The existence of billionaires is living proof that the world economic system is broken. That during a deadly pandemic a new class of surplus wealth is created indicates not only that the financial system is damaged but that it is intensively bad. In its simplest form it allows the gilded few to amass an extremely disproportionate amount of wealth and resources around the world on their own and to justify it by “paying our taxes and employing tao “.

It cares more about working a fight on the value of being honest, hardworking. This means we are content for billions of workers to be paid for their own skills and hard work producing wealth-creating goods and services. In a fair society the value of their work would be such that there are no billionaires. It will make their work more sovereign by protecting it from the predations of capitalist capitalists or equity fund managers who demand more circles of redundancies when a decimal point is shaved from the annual multi. -millions of revenue.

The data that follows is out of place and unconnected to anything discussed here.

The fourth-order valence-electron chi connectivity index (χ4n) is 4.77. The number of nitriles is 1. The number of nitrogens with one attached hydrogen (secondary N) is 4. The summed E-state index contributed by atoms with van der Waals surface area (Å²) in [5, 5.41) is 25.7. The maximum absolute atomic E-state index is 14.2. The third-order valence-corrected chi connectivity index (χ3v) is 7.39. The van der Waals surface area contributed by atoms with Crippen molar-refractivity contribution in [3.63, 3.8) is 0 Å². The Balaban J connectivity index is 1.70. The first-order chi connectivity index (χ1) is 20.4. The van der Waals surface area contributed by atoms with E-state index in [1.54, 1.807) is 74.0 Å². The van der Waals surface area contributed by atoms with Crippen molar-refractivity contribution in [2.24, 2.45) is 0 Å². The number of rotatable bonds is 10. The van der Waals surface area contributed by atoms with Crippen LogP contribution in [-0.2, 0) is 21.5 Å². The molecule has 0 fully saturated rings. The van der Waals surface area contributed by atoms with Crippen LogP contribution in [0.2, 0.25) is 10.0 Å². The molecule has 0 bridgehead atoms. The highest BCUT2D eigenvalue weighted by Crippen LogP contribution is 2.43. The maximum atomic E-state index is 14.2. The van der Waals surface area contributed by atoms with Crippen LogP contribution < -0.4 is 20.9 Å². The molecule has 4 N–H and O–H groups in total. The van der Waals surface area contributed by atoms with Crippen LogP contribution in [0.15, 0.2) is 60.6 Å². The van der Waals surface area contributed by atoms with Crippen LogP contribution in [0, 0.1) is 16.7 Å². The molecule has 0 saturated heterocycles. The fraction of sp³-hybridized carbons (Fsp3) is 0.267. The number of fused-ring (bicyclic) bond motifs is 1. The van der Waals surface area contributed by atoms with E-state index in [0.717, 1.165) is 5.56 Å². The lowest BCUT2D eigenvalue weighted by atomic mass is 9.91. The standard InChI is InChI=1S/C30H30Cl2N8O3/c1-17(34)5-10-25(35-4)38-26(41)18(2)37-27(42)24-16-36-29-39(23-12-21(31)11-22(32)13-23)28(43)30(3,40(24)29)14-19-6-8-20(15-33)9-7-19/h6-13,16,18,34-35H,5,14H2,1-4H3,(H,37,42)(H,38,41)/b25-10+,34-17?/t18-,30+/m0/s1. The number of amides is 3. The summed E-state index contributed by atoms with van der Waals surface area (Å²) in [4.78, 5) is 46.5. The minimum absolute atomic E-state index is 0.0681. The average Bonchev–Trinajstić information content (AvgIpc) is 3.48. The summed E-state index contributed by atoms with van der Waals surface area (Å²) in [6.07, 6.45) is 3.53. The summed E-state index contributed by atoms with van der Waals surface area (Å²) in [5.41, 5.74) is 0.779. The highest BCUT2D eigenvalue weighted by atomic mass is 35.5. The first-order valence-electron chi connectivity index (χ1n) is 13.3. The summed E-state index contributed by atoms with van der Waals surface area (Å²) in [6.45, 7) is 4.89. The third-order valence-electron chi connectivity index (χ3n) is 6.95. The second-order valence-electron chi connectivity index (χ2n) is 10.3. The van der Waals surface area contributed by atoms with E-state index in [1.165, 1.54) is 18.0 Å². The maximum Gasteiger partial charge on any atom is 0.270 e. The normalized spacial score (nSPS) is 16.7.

It will provide a level of human dignity by meeting the basic needs – housing, energy, health care and education – Free. This will give normal people with moderate incomes the opportunity to enjoy rest and recreation and make future plans with a level of security.

There’s money to make it happen, but to unlock it we need fewer billionaires, your Lordness; not yet. Where there is a billionaire so there are also many people who stand on the road.

Our columns are a platform for writers to express their opinions. They do not necessarily represent the views of The Herald.